Susan Cain and Jim Lipman, Cain Communications (10/02/2007 11:48 AM EDT) -- EE Times
Whenever certain SoC design tasks take on a high level of importance (for example, being on the critical path of design completion), design teams usually add a task-specific manager. Examples include a testability manager (when DFT becomes an important part of chip design), a physical layout manager (when shrinking process nodes and increased clock speeds make layout very difficult), and, more recently, a DFM manager (when help is needed to ensure maximum yields, and profits, for chip vendors). But the question remains: Where is the IP manager?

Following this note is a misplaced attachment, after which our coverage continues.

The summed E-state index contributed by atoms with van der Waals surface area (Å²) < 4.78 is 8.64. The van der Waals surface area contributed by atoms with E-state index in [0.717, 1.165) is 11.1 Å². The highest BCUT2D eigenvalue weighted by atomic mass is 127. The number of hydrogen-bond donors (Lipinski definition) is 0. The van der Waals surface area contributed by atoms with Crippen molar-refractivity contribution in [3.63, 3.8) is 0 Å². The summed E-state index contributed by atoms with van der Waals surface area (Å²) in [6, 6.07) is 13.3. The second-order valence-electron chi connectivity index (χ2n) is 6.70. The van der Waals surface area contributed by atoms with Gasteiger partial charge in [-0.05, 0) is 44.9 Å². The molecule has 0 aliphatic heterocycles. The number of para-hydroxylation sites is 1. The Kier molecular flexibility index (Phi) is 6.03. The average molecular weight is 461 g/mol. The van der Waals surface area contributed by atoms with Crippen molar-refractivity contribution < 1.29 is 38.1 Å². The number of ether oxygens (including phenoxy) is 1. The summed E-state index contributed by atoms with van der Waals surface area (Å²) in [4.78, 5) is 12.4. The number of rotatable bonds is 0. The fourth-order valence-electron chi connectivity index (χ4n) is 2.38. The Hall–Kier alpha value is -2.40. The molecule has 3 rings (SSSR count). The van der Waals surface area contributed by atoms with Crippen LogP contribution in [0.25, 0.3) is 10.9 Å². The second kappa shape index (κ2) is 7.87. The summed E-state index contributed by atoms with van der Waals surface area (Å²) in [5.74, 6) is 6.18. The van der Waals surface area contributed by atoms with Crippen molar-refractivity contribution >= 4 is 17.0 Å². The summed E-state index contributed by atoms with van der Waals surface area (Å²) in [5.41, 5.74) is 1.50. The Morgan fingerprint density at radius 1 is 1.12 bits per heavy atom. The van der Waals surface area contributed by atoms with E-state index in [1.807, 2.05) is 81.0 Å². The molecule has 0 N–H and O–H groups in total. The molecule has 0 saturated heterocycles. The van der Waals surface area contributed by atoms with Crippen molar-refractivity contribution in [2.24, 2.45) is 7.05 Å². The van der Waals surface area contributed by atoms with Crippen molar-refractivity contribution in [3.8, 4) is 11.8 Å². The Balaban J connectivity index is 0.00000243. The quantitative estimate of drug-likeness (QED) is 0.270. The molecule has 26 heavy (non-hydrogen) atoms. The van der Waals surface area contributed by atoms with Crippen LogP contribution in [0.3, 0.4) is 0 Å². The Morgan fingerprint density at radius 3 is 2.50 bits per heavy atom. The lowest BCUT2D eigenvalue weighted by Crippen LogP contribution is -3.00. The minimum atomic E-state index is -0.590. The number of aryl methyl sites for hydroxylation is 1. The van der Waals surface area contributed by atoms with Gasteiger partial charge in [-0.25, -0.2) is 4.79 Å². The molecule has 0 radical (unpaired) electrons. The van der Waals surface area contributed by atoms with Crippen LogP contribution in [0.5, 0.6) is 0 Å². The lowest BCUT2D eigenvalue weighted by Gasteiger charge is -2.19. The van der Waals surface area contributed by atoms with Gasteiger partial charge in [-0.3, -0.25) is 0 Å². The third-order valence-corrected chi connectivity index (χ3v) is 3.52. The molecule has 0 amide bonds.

Integrating several IP cores on an SoC has become a normal part of a design team's activities. The various IP has to meet quality, testability, reusability and other criteria to be used on the chip. Owing to a lack of industry-wide specifications for these criteria, the job of successfully integrating different IP, from several diverse sources, onto a single chip has become more and more difficult. De facto standards for selecting IP and IP vendors, such as the VSIA's Quality IP (QIP) metric and the IP-XACT from the Spirit consortium, are few and far between and are still in flux, although adoption is growing. This creates a need for a person to fill a particular role on an SoC design team: that of IP manager, responsible for overseeing the selection, use and verification of the various IP cores on a chip, someone who is in touch with the various industry organizations that can help the company benefit from available standards.
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